In Advinia Care Homes Ltd v (1) BUPA Care Homes Investments (Holdings) Ltd & Ors [2020] EWHC 1563 (Ch) Mr Michael Green QC (sitting as a High Court judge) refused a claimant’s application to withdraw from an admission.

The whole point of things being admitted is that parties can move on and not be bothered with investigating such matters. There have been nearly two years since the novation was admitted, and it is even longer back to when it must have been assumed by the Advinia Parties to have taken place. After such a length of time for such an admission to be withdrawn shortly before the trial is a very serious step indeed and not one which the court should indulge lightly.”


The claimant purchased certain care homes from the defendants.  In a Reply the claimant made points in agreement with the defendants’ position in relation to position of the First Defendant.  The matter is listed for a five day trial in mid-February 2021.  The claimant made an application to amend its Particulars of Claim and, its Reply.  The judge granted permission to amend parts of the claim but refused permission to amend those parts of the claimant’s pleadings that amounted to an admission.


The judge first considered whether this was an admission.

    1. Bupa was thereby confirming what Advinia had pleaded in paragraph 6, namely that the First Defendant had assumed or succeeded to BCH’s rights and obligations under the English BTA.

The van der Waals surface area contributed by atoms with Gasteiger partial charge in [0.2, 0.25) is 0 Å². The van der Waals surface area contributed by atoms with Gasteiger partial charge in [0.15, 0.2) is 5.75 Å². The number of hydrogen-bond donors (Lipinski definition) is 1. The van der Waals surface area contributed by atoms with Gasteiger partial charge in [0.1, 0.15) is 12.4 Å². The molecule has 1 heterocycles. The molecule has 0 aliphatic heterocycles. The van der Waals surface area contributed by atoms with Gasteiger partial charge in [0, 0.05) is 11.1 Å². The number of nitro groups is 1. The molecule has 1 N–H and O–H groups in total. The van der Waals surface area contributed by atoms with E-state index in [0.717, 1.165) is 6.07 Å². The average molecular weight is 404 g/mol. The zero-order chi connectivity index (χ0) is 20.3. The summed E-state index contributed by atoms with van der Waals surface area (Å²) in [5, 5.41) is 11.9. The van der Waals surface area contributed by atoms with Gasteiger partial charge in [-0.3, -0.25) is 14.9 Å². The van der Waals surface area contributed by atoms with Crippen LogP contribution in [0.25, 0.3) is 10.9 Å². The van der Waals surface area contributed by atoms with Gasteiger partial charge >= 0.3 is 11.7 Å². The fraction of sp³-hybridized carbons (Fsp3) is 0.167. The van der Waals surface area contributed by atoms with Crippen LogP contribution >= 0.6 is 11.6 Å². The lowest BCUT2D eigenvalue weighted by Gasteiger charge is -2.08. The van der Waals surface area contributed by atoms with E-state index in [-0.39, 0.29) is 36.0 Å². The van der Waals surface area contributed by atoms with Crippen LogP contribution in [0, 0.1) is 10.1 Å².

In other words, it was saying that there had been a novation of BCH’s rights and obligations under the English BTA to the First Defendant. Of course, at that stage, in December 2017, all relevant parties — the First Defendant, BCH, and Advinia — were all part of the Bupa group. All the information in relation to any such novation would therefore be solely contained within the Bupa group or the Defendants. Advinia says that because of that, it had no reason to doubt what had been said by the Defendants in their Defence and attested to by a statement of truth.
    1. In its reply to that case, Advinia pleaded as follows in paragraph 4:
“As averred in paragraph 17 [of Bupa’s defence], BCH Holdings, the First Defendant, has succeeded to BCH Limited’s rights and obligations under the English BTA. References hereafter to the First Defendant, BCH Holdings, include where relevant references to BCH Limited. [As read]”
    1. The Defendants say that this paragraph in the Reply amounts to an admission that the novation took place, and that therefore Advinia requires the permission of the court to withdraw it under CPR Rule 14. This descended into a rather unnecessary argument about whether this was an admission and whether, given that Advinia is only applying at this stage for permission to amend the Particulars of Claim, while recognising that the Reply will, in due course, have to be amended to withdraw that admission, the court can give some form of prospective permission to withdraw the admission in Reply should the Defendants maintain that the novation took place, and I should say that the Defendants do maintain that the novation took place.